Once the vehicle is in position, consideration for the number of workers needing access and the location of the required access is the next hurdle. A solution for a single worker to access a single hatch may prove ineffective or inefficient when the need to access multiple points arises. Planning for the length of access needed and the number of workers on top at any given time will provide a solution that is cost effective and, most importantly, safe and efficient.

Workers' age and physical ability is yet another factor to consider in the design phase of your project. With the American workforce aging according to the Bureau of Labor Statistics, ergonomic issues also rise in importance with safety and efficiency. For example, a solution designed to be lifted with 40 pounds of force may be fast and easy for a 22-year-old male, but what about the same solution for a 50-year-old man or woman? Access systems powered by hydraulics, electricity and pneumatics provide speed and ease no matter which operator is on duty. While the ability to quickly put the system in place may seem minor, what would the increase in profits be if one to three more loads were able to leave or be dropped at your facility in the same amount of time?

Once the final decision is made on the vehicle application, the length of access, and the number and makeup of workers needing the access, the operations performed while on the vehicle must be considered. Will workers be loading, sampling, venting or unloading? Will there need to be multiple access points for different tasks, and is there potential for other workers to be present on the ground below the platform? Workers loaded with tools, hoses, breathing apparatus, and other job specific tools add weight and stress to access equipment.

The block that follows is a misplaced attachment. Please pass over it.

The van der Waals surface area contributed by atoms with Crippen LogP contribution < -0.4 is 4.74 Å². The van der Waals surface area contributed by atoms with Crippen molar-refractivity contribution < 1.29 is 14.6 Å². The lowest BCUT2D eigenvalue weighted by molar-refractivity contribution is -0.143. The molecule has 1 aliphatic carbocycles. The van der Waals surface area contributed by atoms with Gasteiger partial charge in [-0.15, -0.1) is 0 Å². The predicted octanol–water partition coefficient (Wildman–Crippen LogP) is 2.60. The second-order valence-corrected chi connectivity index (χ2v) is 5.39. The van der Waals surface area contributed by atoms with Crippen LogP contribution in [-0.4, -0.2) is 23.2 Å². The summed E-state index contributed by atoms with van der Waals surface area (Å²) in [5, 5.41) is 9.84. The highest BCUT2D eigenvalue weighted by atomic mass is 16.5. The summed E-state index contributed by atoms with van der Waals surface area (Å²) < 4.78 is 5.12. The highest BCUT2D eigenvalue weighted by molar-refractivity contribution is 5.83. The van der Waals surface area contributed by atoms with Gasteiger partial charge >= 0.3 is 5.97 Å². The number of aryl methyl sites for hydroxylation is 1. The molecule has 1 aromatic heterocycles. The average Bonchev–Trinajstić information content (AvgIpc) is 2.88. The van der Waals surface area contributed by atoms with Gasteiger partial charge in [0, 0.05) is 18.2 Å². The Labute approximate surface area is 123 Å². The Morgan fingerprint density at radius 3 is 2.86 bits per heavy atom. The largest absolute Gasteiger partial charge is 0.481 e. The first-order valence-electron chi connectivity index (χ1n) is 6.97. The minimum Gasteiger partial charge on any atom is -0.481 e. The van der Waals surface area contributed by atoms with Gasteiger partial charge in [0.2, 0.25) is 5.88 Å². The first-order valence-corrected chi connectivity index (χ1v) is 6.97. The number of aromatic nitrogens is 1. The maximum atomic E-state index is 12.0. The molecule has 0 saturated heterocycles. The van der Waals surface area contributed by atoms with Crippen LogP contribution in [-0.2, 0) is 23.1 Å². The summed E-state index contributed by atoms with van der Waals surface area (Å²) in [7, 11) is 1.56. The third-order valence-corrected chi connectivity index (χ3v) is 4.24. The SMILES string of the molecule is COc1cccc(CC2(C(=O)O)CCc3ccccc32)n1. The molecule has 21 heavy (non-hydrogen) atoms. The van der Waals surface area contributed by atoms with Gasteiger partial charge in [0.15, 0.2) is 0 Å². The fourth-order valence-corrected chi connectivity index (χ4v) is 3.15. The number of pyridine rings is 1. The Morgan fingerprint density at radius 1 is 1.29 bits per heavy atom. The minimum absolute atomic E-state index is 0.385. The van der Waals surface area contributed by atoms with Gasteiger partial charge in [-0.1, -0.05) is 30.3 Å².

The bulky materials being carried or used to perform their tasks can become awkward and dangerous when the improper safety equipment is put in place. Explaining the operations at the site to the designer and fabricator of the potential solution will help them design and propose a solution that will work in the operational setting in which it is to be applied.

Summary
While this article is not a complete guide to designing the next loading facility, by considering the questions listed you will be able to develop a better idea of a solution for which you would be looking. On more than one occasion, it has been reported that a project has been installed, and months or even days later, a variable in the equation changes and the solution becomes almost completely useless. Solutions have been installed and operating without flaw, and the slightest change in height or width of a vehicle can cost a company thousands in repairs. Without addressing the problem, it could potentially cost a worker his/her life.

Taking time through the design phase and working with a company that will ask many questions that may at first seem inexperienced or even non applicable can prove to be the difference between a successful project and one that spells disaster either financially or physically. With the bumpy economic times we all face, the ability to stay on budget and provide a successful solution is important.

Josh Baker is with Carbis Inc. Reach him at josh.barker@carbis.net or (800) 845-2387.